WASHINGTON - And you thought the war was over!
Not only have organizers of the National Victory Celebration fought nearly every corner of bureaucracy to pull off tomorrow's gold-plated extravaganza to honor the Desert Storm troops, but they have also been engaging in light combat with their New York neighbors whose own parade is scheduled for two days later.
"They have accountants marching in their parade!" quips Harry N. Walters, president of the foundation set up to run Washington's homecoming festivities and a former administrator of veterans affairs.
The Washington parade, he says, is strictly a military affair - "to celebrate those who came home well and memorialize those who didn't."
Led by Gen. H. Norman Schwarzkopf, about 8,800 troops - including the 1st U.S. Army from Fort Meade and the 776th Airbase Wing and 459th Military Airlift Wing from Andrews Air Force Base - will march down Constitution Avenue and across Arlington Memorial Bridge. Joining them will be the 1st U.S. Army Band from Fort Meade and 11 other military bands, a USO float featuring boxing champ Tommy Hearns and Miss U.S.A., and 31 war machines such as M-1 tanks, Humvees, rocket launchers and the famed Patriot missile. More than 80 warplanes will fly by, 500 feet above the crowd, at various intervals.
The two-mile march - the centerpiece of the day of festivities moved up from July 4th to accommodate Congress, which would be in recess then ' is being touted as the largest military victory parade since World War II. Along with a sprinkling of anti-war protesters, it's expected to draw anywhere from 600,000 to 1.5 million spectators.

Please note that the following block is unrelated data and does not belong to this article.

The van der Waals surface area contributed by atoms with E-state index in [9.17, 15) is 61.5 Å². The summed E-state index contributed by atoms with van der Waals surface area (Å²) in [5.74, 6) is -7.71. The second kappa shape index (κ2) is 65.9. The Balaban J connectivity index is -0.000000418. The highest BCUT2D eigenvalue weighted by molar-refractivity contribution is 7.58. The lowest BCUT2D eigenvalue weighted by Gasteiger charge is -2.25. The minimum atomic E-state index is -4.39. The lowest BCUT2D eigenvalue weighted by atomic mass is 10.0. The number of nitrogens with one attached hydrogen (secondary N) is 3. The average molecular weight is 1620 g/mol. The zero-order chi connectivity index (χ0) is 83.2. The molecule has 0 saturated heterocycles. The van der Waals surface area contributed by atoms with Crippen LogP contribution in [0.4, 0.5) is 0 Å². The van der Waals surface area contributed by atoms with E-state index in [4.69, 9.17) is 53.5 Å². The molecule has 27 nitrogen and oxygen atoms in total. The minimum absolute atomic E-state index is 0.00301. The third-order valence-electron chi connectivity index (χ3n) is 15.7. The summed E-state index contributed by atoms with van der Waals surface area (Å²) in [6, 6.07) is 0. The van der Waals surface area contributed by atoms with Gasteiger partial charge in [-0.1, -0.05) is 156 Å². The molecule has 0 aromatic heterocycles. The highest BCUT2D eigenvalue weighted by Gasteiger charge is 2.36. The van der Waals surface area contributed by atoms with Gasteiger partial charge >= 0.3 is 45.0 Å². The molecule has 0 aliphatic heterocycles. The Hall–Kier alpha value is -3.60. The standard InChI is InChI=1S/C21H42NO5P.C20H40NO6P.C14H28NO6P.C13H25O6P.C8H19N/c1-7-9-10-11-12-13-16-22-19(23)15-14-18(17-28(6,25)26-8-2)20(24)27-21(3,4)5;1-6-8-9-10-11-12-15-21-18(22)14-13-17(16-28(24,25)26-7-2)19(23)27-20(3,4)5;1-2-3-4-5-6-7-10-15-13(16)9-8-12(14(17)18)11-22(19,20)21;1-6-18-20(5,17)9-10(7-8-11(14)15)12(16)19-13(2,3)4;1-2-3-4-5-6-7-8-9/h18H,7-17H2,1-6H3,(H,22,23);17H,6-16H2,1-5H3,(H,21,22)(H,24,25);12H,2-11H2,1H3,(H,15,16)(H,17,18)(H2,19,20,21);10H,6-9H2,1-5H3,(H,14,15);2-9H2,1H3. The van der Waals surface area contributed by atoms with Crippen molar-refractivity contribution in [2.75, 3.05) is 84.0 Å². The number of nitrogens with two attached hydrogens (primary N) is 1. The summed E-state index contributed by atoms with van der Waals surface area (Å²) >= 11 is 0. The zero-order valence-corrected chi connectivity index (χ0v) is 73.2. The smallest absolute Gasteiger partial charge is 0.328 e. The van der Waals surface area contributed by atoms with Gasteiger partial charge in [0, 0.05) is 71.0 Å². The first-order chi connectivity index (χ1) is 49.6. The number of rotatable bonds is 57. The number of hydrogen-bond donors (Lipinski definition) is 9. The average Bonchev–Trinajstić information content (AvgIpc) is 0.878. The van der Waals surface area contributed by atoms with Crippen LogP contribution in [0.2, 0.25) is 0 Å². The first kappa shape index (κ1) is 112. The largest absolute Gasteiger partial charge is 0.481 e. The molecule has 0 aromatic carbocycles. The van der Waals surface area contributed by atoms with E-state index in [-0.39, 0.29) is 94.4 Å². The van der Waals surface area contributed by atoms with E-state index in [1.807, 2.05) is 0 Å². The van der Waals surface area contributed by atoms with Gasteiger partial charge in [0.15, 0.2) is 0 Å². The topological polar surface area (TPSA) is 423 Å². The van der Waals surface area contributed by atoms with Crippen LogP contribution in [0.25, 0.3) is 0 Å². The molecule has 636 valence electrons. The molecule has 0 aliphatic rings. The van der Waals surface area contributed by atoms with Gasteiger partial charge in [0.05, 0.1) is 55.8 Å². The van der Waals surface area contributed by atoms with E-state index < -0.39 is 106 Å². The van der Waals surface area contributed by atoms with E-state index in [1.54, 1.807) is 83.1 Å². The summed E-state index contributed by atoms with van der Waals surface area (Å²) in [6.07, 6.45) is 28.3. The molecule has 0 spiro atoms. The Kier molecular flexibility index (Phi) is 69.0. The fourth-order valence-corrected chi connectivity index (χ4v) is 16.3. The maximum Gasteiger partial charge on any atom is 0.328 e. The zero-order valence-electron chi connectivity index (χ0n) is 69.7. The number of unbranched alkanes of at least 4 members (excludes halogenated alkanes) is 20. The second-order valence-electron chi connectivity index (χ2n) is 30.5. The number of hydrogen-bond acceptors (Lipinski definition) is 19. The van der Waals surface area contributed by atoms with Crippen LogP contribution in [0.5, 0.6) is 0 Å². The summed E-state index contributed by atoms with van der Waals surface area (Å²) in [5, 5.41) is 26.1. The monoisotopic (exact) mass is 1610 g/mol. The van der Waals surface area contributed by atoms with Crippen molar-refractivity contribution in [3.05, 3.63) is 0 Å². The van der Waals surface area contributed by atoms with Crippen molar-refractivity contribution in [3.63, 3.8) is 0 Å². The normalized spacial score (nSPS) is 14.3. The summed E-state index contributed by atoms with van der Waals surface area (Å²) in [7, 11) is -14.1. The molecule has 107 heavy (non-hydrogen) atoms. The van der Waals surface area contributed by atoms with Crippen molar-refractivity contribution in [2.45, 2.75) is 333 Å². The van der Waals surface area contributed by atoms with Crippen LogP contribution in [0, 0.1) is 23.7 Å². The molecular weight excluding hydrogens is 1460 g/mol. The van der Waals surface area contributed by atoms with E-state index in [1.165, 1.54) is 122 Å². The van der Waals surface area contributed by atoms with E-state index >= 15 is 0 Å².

"New York can have their parade," says Mr. Walters, president and CEO of Great Lakes Carbon Corp. "They have a parade at the drop of a hat. We're going to have the best parade!"
Organizers of New York's Operation Welcome Home have tossed back a few of their own rockets, countering that no one can shower heroes with affection and enthusiasm - and paper -like New York. With its 12,000 Desert Storm veterans (also led by General Schwarzkopf), 500 marching units, 1 million yellow ribbons and 6,000 tons of "ticker tape" (confetti really, with only a token amount of Wall Street's outmoded paper ribbon imported for the occasion), New York parade planners promise "the greatest ticker tape parade in history."
Indeed, the superlatives - and insults - have been flying faster than the Stealth fighter that's set to soar over Washington tomorrow to kick off the parade, which runs from 11:30 a.m. to 1 p.m.
"New York's version of a flyby is the Trump shuttle over the Meadowlands," jabs Carol McCain, director of media relations for the D.C. bash.
Washington's version, with its Blackhawks, Apache helicopter, F-14s, -15s and -16s, and a B-52, will be supplemented by a
display on the National Mall of helicopters, fighter planes, and other war equipment.
The Desert Storm Homecoming Foundation, an organization of veterans groups including the American Legion, Vietnam Veterans of America and Disabled American Veterans, raised about $4 million cash and about $1 million in goods and services for the celebration. The day includes a wreath-laying at Arlington National Cemetery by President Bush, a picnic for 22,000 parade participants and their families, a USO show with singer Barbara Mandrell and the largest fireworks display ever seen in Washington.